Mani changed the pattern of singing by including more songs and the major ragas like Bhairavi, Thodi, Shankarabharanam, Kalyani, Kambhoji and Karaharapriya found a permanent place in his concerts. He never failed to impress the critics by his little alapanas of apoorva ragas, to name a few of them : Saraswathi Manohari, Ranjani, Saraswathi, Vijayanagiri, Jayanthasena, Janaranjani and Bahudari found a respectable place in his concert. The accompanists, who earlier hesitated to accompany him, noticed the change and volunteered to accompany him. Mani introduced many new tamil pieces of Papanasam Sivan in major ragas which became instant hits.  To name a few: Kaana kan kodi vendum (Kambhoji), Thaye yezhai paal (Bhairavi), Kapaali (Mohanam), Thathvamariya tharamaa (Reetigowla), Aandavane unai nambinen (Shanmukhapriya) and Paamalaikkinai undo (Harikambhoji). These Kritis were patented with the Madurai Mani Iyer style and no musician could avoid the beautiful sangathis introduced by Mani Iyer in these songs.

Into the Gramaphone World

Mani Iyer entered the gramaphone world with his first kutchery set (a popular series of Gramaphone plates sold as a single album with the modern kutchery pattern consisting an invocation followed by a few songs with alapana and swaras, a ragam thanam pallavi, thani aavarthanam, virutham, javali and a couple of thukkada songs!!, all put together runs to about 45 minutes!!!) The kutchery set was released in 1934 and was one of the bestseller during those days.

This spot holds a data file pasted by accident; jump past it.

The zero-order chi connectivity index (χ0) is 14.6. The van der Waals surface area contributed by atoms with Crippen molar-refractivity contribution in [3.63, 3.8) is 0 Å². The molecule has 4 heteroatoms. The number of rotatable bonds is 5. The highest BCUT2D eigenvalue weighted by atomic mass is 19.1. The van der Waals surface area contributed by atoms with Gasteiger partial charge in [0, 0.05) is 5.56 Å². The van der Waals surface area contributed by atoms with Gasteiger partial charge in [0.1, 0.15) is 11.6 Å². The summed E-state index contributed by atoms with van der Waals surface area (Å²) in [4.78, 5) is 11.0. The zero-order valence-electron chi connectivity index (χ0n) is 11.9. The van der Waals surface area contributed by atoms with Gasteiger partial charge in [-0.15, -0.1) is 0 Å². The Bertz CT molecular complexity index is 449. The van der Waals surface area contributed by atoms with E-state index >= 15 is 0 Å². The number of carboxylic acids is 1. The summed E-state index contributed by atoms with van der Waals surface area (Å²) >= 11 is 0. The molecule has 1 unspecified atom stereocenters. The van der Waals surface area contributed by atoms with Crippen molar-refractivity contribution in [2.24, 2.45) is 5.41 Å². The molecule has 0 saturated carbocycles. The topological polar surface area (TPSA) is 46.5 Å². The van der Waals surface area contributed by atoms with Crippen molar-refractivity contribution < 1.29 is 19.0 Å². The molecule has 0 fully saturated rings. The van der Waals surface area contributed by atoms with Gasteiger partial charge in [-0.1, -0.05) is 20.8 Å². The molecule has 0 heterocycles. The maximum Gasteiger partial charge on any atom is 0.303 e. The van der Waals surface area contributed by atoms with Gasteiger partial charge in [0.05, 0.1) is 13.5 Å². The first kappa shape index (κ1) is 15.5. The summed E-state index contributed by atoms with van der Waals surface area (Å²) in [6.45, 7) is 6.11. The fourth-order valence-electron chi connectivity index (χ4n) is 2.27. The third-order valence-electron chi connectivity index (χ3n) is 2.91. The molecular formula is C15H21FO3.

Mani Iyer was accompanied by Kumbakonam T.K.Jayarama Iyer (Guru of M.Chandrasekharan, the popular violinist) on the Violin, Thanjavur Vaidhyanatha Iyer (Guru of Palghat Mani Iyer) on the Mridangam and Madras Venu Naicker on the kanjeera.

The kuchery set had the following songs :- Sri Raghukula (Hamsadhvani), Vidajalathura (Janaranjani), Anuragamule (Saraswathi), Marugelara (Jayanthasri a GNB hit!), all the songs had raga alapana and kalpanaswaras, RTP Kalyani (Bhajare Raghuveeram), Thani Avarthanam, Javali, Thevaram, Thayumanavar Virutham(Ragamalika) and Thirupugazh. The Sruthi of Mani Iyer was as high as 4 kattai in the gramaphone record.

Mani Iyer soon became the most popular among the youngsters and he was given the status of a senior musician at the Music Academy since 1936. There was no place in India which promoted Carnatic music and where Mani Iyer did not perform.